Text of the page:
Macron admits French guilt in torturing activist in Algeria war
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President Emmanuel Macron officially acknowledged on Thursday that the French state was responsible for the disappearance of Maurice Audin, an anti-colonial activist who was arrested during the 1957 Battle of Algiers and never seen again.
Macron met Audin’s widow and offered an official acknowledgement that the communist mathematician and pro-Algerian independence campaigner was tortured and then executed, or tortured to death, by soldiers who abducted him from his home in Algiers on June 11, 1957, and that the torture “stemmed from a system instigated while Algeria was part of France”, according to the Élysée Palace.
The French president apologised to Josette Audin for the French state’s responsibility for her husband’s death, telling her that “you have never given up your efforts to have the truth recognised".
“I never thought this day would come,” she said.
Audin disappeared during the 1956-57 Battle of Algiers, in which the Algerian National Liberation Front (FLN) waged a series of guerilla attacks on French soldiers and civilians in Algiers, to which the French military responded with increasingly violent reprisals, including execution and forced disappearances.
The six-year Algerian War only ended when France granted the country independence in 1962.
“Audin was arrested at his house by soldiers who took him to the El Biar detention centre, who then interrogated and tortured him,” said Sylvie Thénault, a historian specialising in the Algerian War of Independence, in an interview with FRANCE 24. “Those are the facts that have been established.”
“From the moment that Aubin stepped into the detention centre, there was no further trace of him except for the witness statement by Henri Alleg [a communist anti-colonial activist detained the day after Audin], who said that he saw Audin and noticed that he had been tortured,” Thénault continued.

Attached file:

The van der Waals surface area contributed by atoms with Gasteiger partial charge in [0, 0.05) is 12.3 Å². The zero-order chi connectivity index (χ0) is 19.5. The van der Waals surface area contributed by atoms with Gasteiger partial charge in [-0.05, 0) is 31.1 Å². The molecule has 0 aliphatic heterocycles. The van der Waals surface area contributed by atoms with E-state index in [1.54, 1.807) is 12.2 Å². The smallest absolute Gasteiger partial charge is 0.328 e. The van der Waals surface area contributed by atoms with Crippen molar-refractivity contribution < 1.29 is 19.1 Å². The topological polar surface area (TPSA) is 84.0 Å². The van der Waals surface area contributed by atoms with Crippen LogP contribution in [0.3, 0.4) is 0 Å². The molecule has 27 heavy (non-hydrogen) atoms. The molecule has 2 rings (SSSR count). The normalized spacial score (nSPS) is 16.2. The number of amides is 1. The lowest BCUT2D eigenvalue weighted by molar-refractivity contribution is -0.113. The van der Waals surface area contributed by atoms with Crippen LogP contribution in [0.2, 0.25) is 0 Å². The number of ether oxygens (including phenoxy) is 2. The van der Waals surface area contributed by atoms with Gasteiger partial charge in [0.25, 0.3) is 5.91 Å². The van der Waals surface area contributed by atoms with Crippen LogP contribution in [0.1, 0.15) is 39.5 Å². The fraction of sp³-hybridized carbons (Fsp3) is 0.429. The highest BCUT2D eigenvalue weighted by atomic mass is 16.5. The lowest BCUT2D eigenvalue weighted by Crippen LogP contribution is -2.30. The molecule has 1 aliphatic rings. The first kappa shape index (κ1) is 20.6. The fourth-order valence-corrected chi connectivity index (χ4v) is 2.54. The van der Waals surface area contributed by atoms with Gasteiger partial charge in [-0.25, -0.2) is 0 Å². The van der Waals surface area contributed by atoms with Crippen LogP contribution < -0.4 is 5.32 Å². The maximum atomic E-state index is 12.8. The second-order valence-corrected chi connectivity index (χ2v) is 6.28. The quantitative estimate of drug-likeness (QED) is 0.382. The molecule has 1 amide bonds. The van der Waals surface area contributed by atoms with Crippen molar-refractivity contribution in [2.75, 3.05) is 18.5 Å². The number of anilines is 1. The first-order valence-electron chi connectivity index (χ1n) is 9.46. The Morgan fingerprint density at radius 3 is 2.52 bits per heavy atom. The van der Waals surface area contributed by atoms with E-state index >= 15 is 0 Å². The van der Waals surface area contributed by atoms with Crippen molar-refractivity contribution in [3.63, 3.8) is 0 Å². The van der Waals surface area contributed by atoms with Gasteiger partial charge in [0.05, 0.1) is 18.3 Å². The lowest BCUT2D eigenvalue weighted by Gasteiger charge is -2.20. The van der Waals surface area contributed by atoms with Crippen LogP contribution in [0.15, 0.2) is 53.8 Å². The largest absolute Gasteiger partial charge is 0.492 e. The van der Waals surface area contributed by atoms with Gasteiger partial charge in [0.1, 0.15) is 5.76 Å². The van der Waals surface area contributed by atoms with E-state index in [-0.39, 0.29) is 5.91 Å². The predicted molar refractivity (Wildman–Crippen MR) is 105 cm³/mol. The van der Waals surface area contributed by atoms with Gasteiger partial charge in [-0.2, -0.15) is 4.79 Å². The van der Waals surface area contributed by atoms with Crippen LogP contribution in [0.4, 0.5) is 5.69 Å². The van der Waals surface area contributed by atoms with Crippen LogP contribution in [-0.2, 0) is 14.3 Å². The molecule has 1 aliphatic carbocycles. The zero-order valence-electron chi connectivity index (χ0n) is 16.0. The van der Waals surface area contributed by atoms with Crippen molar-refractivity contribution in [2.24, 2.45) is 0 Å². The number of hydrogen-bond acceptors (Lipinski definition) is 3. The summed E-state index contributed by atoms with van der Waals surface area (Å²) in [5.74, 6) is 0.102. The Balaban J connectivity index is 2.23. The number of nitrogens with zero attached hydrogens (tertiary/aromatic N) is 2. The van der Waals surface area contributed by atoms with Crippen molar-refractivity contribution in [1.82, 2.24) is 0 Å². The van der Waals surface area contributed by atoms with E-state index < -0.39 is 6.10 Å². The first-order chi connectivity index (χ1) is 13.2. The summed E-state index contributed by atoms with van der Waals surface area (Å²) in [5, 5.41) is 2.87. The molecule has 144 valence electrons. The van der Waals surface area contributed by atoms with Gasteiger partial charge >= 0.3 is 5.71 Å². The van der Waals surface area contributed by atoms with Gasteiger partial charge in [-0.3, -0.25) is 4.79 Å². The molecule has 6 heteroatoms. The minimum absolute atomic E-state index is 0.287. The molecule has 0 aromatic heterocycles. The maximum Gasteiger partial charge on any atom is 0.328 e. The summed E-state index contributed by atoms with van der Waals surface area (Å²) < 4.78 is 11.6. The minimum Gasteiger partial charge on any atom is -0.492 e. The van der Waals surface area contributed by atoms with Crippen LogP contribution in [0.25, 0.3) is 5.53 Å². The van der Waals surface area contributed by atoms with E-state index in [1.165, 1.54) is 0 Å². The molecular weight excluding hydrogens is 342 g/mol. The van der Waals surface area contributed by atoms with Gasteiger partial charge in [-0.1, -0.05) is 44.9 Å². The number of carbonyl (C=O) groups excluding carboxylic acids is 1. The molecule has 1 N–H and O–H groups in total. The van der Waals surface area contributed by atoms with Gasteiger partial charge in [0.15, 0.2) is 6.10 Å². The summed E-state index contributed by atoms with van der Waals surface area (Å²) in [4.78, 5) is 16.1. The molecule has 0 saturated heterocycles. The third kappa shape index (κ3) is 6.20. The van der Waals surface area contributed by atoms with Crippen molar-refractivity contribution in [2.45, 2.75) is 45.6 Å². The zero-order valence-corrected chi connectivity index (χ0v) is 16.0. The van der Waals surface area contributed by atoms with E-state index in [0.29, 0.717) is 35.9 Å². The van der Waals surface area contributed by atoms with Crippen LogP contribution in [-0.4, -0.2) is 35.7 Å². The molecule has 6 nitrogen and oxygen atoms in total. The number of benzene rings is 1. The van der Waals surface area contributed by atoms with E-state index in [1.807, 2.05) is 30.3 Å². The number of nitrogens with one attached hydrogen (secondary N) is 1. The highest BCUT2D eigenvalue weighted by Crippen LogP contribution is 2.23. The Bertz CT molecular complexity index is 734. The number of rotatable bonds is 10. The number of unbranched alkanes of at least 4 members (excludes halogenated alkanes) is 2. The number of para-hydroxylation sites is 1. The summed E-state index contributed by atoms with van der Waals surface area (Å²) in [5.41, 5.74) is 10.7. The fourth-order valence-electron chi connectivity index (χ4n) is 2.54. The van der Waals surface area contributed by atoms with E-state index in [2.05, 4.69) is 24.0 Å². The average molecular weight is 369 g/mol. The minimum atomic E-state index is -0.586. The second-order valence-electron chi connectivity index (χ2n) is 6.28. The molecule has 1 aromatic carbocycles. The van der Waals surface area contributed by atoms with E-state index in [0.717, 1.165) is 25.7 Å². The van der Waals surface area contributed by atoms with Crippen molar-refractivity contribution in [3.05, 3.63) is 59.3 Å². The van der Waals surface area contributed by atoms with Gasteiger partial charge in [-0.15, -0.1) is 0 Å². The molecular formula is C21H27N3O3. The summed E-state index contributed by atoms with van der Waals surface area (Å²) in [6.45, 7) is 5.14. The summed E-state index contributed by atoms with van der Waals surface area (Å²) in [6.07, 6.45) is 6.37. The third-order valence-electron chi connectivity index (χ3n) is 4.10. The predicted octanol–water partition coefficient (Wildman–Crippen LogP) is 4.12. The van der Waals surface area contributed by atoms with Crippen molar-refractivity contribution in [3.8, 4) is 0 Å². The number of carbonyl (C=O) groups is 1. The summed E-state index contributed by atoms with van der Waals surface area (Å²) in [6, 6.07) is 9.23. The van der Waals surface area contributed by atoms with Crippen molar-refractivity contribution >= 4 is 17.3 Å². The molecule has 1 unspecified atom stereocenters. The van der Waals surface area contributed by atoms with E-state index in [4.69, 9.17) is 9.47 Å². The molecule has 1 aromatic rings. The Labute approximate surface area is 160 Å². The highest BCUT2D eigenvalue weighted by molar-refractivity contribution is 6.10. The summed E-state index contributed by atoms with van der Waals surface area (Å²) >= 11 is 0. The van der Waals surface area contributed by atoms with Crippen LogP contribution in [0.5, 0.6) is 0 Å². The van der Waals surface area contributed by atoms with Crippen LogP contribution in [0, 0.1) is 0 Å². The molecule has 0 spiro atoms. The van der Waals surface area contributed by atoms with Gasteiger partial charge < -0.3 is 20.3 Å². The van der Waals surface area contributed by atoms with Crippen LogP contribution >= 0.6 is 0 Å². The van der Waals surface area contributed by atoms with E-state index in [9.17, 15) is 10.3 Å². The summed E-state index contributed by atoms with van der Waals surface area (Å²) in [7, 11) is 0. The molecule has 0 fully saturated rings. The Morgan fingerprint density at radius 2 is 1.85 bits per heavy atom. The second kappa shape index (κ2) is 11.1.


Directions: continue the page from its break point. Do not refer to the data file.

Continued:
French soldiers subsequently told Audin’s wife that he had escaped. Convinced that they had killed him, she filed a lawsuit against the French state for complicity in his murder later in 1957, while a committee was formed in support of her claim.
No progress was made until 2014, when then president François Hollande officially declared that Audin “died in detention”. But what was “lacking” in Hollande’s statement was an “admission that Audin died because of the torture he was subjected to while in the hands of the military”, said Thénault.
Macron’s declaration marks “not a moment of accusation but a moment of truth", said Cédric Villani, a mathematician and lawmaker for Macron’s La République En Marche (LREM) party, who has campaigned on behalf of Audin’s family for an admission of the French state’s responsibility, in an interview with radio station France Inter.
The president’s statement shows that “the government's lie that had persisted for 61 years has been exposed”, said Pierre Laurent, leader of the French Communist Party. “This is a great moment for Josette Audin and her family, for the PCF [Communist Party] that gave so much in the anti-colonial struggle, and all the anti-colonialist activists,” he wrote on Twitter.
(FRANCE 24 with AFP and REUTERS)